Getting a contact lens stuck in your eye can be frustrating and uncomfortable, especially if you're new to wearing them. However, there's no need to panic. With some patience and the right techniques, you can safely and effectively remove a stuck contact lens. In this article, we will provide you with a comprehensive guide on how to remove different types of stuck contact lenses, along with some emergency tips.
Why Contact Lenses Get Stuck:
Contact lenses can become stuck in your eye due to various reasons, such as improper lens care or wearing them while sleeping. When lenses are not stored correctly or worn during sleep, they can dry out and adhere to the eye's surface, making them difficult to remove. It's important to understand why this happens to effectively address the issue.
Sometimes, the damage to colored contact lenses is caused by inadequate cleaning. ICOICE provides professional cleaning tools to help you clean them more effectively.
Removing a Stuck Soft Contact Lens:
Soft contact lenses can get stuck in different areas of the eye. Here's how you can remove them based on their location:
1, contact lens in the center of the eye:
- Begin by wetting the stuck lens with a contact lens solution or rewetting drops.
- Close your eye and gently rub the upper eyelid for a few seconds. This motion should help loosen the lens.
- If the lens doesn't move, repeat the process of rewetting and massaging the eyelid. Blinking frequently can also aid in distributing the moisture around the stuck lens.
- Once the lens starts to move, you can remove it from your eye using the usual technique.
- Note: If your eye feels irritated after removing the lens, apply artificial tears or sterile saline to lubricate it. If the irritation persists, seek prompt assistance from an optician, as it may indicate a corneal abrasion.
2, A contact lens off the center of the eye:
If the soft lens is stuck under the upper or lower eyelid, look in the opposite direction of where it's stuck.
- Rub the eyelid gently, blinking in turns to help move the lens toward the center of the eye.
- Once the lens is in the center, it's no longer stuck, and you can remove it using your usual method. If it doesn't come off easily, apply a few drops of sterile saline to loosen it.
Removing a Stuck Gas Permeable Contact Lens:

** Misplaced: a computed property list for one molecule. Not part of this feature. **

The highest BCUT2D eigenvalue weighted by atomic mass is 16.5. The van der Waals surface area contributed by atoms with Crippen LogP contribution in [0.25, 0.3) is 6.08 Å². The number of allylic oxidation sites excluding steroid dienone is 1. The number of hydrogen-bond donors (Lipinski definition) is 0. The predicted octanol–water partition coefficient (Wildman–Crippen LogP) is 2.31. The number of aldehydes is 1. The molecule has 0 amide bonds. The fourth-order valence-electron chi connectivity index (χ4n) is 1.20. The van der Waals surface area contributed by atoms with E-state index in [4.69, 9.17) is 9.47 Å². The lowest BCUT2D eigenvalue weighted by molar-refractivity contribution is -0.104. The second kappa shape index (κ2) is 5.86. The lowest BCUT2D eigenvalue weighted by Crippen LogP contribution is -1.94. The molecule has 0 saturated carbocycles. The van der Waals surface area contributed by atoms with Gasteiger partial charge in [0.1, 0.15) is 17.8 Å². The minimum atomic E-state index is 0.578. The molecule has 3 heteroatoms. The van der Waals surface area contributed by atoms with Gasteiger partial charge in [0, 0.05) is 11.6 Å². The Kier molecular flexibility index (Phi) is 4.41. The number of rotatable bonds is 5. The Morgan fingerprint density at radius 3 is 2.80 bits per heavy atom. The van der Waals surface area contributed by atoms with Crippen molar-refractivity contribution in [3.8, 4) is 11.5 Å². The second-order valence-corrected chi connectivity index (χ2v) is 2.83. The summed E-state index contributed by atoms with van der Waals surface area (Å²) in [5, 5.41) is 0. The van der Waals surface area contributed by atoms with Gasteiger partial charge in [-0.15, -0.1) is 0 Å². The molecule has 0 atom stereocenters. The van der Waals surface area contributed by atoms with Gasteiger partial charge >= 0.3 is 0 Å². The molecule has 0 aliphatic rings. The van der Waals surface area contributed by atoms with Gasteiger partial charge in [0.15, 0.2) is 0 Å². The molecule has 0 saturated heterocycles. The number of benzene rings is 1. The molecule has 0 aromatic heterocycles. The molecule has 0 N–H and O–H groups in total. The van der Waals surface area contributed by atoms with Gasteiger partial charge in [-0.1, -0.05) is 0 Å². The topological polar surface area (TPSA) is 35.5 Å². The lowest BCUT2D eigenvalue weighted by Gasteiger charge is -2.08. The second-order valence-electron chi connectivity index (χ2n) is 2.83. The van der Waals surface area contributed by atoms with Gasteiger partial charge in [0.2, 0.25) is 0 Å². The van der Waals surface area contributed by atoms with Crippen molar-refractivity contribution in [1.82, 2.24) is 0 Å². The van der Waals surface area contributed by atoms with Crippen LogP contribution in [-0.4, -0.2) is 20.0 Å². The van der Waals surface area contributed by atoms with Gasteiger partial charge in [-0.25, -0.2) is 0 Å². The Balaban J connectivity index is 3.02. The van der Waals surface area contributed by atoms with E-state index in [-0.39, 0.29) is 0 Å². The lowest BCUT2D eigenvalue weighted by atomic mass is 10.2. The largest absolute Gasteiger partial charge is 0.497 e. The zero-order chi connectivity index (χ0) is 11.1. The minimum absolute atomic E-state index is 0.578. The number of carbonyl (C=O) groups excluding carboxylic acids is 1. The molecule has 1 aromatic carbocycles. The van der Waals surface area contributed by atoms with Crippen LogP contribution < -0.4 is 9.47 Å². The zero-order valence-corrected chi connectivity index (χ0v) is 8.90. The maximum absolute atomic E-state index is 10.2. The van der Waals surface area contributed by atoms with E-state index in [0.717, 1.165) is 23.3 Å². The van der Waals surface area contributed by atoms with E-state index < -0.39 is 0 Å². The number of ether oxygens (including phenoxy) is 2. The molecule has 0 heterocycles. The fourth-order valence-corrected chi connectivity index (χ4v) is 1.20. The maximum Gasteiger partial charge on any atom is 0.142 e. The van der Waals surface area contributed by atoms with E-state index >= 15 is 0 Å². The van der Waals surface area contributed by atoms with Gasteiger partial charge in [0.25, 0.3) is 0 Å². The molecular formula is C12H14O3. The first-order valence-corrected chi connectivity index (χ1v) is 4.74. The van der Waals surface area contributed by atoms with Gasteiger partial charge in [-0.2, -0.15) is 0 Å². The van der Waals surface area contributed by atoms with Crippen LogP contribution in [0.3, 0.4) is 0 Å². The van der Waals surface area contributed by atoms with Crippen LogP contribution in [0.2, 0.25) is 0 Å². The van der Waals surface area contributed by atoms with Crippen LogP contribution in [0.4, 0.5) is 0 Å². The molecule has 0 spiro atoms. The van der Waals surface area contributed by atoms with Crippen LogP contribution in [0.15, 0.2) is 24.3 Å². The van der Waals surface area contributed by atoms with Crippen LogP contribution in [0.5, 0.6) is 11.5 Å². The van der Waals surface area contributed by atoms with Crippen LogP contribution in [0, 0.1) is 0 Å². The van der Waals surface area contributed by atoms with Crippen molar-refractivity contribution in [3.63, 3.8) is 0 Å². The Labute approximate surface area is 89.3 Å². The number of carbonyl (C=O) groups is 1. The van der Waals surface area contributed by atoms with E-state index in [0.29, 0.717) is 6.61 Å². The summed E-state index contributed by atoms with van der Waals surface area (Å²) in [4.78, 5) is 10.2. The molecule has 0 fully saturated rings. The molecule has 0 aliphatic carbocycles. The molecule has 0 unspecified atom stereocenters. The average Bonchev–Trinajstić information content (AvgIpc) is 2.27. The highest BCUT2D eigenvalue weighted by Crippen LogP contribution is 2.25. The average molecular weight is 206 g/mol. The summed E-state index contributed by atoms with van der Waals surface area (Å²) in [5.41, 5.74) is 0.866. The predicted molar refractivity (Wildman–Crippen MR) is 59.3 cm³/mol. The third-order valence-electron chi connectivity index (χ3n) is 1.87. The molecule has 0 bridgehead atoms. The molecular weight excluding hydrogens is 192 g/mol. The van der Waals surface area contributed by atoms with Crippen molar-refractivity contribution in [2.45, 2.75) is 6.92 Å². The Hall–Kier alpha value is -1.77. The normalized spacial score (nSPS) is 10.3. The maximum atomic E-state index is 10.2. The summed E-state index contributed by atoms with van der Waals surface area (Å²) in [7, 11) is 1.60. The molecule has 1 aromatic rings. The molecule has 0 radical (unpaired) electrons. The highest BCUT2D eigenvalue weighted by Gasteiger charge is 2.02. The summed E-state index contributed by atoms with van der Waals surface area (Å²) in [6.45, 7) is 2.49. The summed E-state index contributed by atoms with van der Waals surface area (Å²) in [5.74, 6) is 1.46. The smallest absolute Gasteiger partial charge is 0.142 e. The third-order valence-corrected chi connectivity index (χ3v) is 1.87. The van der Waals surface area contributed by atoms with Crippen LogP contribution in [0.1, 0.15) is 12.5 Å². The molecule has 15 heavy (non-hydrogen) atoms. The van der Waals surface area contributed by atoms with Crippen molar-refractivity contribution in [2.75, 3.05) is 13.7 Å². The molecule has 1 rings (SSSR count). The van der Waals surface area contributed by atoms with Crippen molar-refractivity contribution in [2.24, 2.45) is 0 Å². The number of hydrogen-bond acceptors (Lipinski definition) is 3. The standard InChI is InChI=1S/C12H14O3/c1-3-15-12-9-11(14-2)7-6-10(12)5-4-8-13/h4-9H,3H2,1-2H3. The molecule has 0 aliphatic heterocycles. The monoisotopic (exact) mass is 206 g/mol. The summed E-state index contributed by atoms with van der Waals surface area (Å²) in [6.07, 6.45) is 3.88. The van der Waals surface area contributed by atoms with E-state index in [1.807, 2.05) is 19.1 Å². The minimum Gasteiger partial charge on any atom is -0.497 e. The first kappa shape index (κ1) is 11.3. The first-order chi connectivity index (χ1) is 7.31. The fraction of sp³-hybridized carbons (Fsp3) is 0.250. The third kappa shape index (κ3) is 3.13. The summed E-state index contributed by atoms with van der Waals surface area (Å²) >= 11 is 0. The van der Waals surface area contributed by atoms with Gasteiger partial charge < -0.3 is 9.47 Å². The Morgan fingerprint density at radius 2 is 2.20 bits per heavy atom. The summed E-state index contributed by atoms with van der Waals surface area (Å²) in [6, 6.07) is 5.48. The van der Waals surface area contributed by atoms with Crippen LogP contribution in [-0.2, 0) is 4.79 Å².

Gas permeable (GP) contact lenses are rigid and require a different approach for removal to prevent damage to the eye. Follow these steps:
GP lens stuck on the white of the eye:
- To release the suction holding the lens, gently press your eye at the edge of the lens.
- Once the suction is broken, you can easily remove the lens.
Using a suction device:
- Alternatively, you can use a suction device specifically designed for this purpose. These devices are available at most contact lens stores.
- Press the concave-shaped suction end of the device onto the center of the stuck lens and gently pull it along with the lens to remove it.
What to Do If the Lens Gets Stuck Elsewhere:
In some cases, contact lenses may get stuck in areas other than the center of the eye. Follow these steps to locate and remove the lens:
- Feel around the eyelids to locate the stuck lens.
- Look in the opposite direction and massage the eyelid, following the steps mentioned earlier for removing a lens off the center of the eye.
- Be patient, as this process may take some time. Take short breaks if needed. Eventually, the lens should move to the center of the eye for easy removal.
Emergency Tips for Broken and Stuck Contact Lenses:
While rare, contact lenses can break and become stuck in the eye. To prevent eye damage, follow these emergency tips:
- Avoid wearing broken or torn lenses, as they can scratch your cornea or release small pieces into your eye.
- Always inspect your contacts before wearing them. Discard any broken lenses and replace them with a new pair.
- If a lens breaks while wearing it, remove it immediately. Use your fingertip to gently pull out any broken-off pieces. If you can't locate or see a piece, seek assistance from an eye doctor.
- Use eye drops or sterile saline to remove a stuck lens, but never use tap water, as it can introduce bacteria to your eye.
- Familiarize yourself with proper contact lens handling techniques to avoid breaking or tearing them. Store your lenses floating in a solution to prevent damage when closing the case lid.
- If you experience a contact lens emergency, visit your eye doctor for professional assistance, whether it's a broken lens or persistent irritation after removing a stuck lens.
Although getting a contact lens stuck can be distressing, it's essential to stay calm and follow the appropriate techniques for safe removal. By understanding the reasons why lenses get stuck and employing the right methods, you can successfully remove them. Remember to seek professional help if needed, and prioritizethe health and safety of your eyes.